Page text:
Lastly, take time after a workout to do a few minutes of active mobility-such as active isolated flexibility-and deep breathing to calm yourself down and bring you back to a balanced physical state.
Most of us love the idea of sitting on a couch and wasting the day away, but the reality is that once most of us veg for an hour, we're bored and feeling lazy. But when we talk about active recovery, we mean recovery, not "just an easy hour-long run." Some athletes can have trouble dialing their activity levels back enough to actually count as recovery. For athletes with overtraining issues and those of you who can't resist that finishing sprint, staying in full inactive mode for recovery days is advisable. But for most of us, a short walk or spin can actually help us feel more recovered.
"Generally, moving is going to be better," Glassford says. "A walk, or a very, very easy spin on the bike, can be helpful in decreasing soreness and getting the blood moving. Many of us feel junky after sitting on the couch all day, so a superlight workout can make us feel fresher and put us on a better road to recovery."
Sleep is one of the most important factors in proper recovery. When you get your eight hours (you are getting eight hours, right? Right?!), your body works hard to repair all the damage that those sprint intervals did and actually lets your body get the benefits from those workouts. Sleep is when the return to homeostasis really starts to occur, as the body has time to actually recover.
"As we're challenged more and more to get a full night's rest, it becomes more and more important to do so," explains Glassford. "We're seeing a huge focus on sleep compared to a lot of the more marginal recovery techniques. Experts are definitely looking more and more at sleep because of the benefits that it holds."
Even Pro Tour cycling teams are focusing on sleep. In 2014, Team Sky made headlines in the Tour de France when they famously brought their own mattresses and pillows along during the course of the race, so that the athletes would be sleeping on just the right materials. Picky? Yes. Effective? Absolutely.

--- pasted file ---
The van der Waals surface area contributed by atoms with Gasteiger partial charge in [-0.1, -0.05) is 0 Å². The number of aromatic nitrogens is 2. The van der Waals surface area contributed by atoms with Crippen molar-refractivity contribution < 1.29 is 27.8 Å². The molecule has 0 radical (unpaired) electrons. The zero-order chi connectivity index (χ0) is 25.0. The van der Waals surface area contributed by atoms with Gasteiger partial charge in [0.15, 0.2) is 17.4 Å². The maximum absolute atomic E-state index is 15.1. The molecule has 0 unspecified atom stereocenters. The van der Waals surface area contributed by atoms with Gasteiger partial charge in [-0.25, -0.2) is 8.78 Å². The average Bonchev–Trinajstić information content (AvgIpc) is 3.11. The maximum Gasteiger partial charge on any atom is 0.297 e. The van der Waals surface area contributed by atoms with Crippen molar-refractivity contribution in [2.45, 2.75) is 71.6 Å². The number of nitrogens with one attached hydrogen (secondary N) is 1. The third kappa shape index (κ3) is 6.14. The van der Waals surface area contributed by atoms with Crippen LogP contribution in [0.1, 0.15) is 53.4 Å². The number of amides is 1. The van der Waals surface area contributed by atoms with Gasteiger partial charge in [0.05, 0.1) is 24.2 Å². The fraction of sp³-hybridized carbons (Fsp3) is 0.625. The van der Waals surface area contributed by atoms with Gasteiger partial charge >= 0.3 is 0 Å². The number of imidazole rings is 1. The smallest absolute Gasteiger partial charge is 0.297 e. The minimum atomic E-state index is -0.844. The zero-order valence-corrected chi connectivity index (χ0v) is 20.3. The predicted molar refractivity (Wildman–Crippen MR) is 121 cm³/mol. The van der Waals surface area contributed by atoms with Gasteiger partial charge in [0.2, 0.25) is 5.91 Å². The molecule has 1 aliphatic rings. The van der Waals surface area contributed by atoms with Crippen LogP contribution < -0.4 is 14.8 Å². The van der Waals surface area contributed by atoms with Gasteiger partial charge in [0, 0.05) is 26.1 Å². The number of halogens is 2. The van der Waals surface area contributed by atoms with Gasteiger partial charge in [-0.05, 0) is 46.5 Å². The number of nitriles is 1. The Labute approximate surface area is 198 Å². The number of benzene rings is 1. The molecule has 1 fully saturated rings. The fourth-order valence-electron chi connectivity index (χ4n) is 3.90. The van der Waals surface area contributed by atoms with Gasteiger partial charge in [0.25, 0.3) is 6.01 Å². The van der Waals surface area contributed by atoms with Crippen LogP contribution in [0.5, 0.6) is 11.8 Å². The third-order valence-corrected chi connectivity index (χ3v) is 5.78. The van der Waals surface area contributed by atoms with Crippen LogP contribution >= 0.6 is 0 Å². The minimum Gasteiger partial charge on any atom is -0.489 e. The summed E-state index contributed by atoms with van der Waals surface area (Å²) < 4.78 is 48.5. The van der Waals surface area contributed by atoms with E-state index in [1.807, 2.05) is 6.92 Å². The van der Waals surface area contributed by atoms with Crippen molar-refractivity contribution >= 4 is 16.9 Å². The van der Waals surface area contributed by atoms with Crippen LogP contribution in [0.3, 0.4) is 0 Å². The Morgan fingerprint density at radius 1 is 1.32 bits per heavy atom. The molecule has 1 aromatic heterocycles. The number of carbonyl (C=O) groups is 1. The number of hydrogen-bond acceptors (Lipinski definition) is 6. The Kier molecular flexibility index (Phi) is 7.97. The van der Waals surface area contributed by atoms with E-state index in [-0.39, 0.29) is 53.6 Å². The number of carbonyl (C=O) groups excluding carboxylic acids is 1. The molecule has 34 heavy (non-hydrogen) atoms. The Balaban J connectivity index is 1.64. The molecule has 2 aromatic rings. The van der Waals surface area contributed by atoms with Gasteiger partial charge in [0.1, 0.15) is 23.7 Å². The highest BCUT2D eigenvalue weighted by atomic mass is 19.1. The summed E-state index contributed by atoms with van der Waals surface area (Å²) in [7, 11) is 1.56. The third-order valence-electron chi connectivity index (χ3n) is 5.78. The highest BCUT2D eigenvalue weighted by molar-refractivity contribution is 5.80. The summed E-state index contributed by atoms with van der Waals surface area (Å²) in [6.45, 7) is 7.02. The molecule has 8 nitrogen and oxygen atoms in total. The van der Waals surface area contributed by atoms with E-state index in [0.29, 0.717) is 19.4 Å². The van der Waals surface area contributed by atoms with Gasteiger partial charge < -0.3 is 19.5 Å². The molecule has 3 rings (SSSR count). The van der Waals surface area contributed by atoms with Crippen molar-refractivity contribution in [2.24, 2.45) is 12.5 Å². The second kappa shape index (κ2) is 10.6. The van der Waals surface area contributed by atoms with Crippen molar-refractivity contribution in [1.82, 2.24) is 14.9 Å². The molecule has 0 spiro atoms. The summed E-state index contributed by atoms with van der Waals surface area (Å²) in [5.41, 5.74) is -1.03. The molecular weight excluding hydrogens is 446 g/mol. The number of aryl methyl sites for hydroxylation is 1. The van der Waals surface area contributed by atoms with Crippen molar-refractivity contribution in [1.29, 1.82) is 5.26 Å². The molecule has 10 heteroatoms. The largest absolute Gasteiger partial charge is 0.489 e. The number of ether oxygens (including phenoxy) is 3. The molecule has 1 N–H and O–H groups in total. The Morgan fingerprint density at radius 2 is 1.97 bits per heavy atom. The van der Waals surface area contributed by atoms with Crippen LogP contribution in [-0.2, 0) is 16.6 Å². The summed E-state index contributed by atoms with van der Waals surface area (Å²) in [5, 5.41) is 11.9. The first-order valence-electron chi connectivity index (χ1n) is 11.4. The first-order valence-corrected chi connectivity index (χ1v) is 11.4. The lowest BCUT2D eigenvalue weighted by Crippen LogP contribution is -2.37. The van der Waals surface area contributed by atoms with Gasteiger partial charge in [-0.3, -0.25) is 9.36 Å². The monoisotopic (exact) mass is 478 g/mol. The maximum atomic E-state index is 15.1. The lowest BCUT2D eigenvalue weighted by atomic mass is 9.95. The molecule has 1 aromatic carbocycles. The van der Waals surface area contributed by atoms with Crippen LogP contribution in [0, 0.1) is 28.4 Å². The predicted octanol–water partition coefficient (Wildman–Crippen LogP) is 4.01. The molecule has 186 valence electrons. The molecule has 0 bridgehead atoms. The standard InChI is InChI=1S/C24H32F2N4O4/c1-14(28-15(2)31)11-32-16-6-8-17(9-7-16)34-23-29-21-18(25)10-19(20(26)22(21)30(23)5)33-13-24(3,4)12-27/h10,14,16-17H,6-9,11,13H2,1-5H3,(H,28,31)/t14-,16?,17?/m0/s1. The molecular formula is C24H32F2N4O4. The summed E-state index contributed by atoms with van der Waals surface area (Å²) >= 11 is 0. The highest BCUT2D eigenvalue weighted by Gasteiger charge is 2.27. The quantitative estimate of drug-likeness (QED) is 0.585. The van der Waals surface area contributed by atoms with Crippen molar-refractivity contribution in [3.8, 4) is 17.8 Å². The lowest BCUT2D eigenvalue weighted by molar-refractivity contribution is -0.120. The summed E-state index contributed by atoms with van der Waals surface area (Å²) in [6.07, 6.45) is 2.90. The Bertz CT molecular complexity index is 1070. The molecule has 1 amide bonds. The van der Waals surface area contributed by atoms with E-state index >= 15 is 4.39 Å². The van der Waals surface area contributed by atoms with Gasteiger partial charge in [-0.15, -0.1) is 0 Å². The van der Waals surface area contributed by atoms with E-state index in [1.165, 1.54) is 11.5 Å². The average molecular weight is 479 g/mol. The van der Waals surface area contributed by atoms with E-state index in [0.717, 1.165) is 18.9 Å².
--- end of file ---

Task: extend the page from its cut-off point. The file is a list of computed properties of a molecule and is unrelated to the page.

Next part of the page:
If you're a cyclist or runner, then cross-training can certainly help to benefit your primary sport by working muscles that tend to be ignored otherwise. Core strength, for example, can help you greatly on the bike and the run.
However, don't confuse a day off the roads (and in the gym) for a recovery day. If you're new to strength training, even if the duration of your gym session is shorter than your average ride or run, you're still stressing your muscles. Strength work as training is great, but strength training as recovery, not so much. A cross-training activity like yoga (not of the hot or power variety) can be a great compromise for active recovery with a bit of core and flexibility included (if you're adamant about getting in a workout on a recovery day).
"Cross-training can help with recovery if you're highly focused on one sport," says Glassford, but he means things like walking, not doing hill sprints on the elliptical, on recovery days. "With cross-training, you need to make sure it's something that you've done before so you don't hurt recovery."
Of course, sometimes cross-training isn't about physical recovery-it's a time to give your brain a break. Glassford tries to take a few weeks every year off the bike entirely, instead focusing on things like hiking and weight training. "For mental recovery, cross-training is super, but be careful of overdoing it, as it may not aid your actual, physical recovery."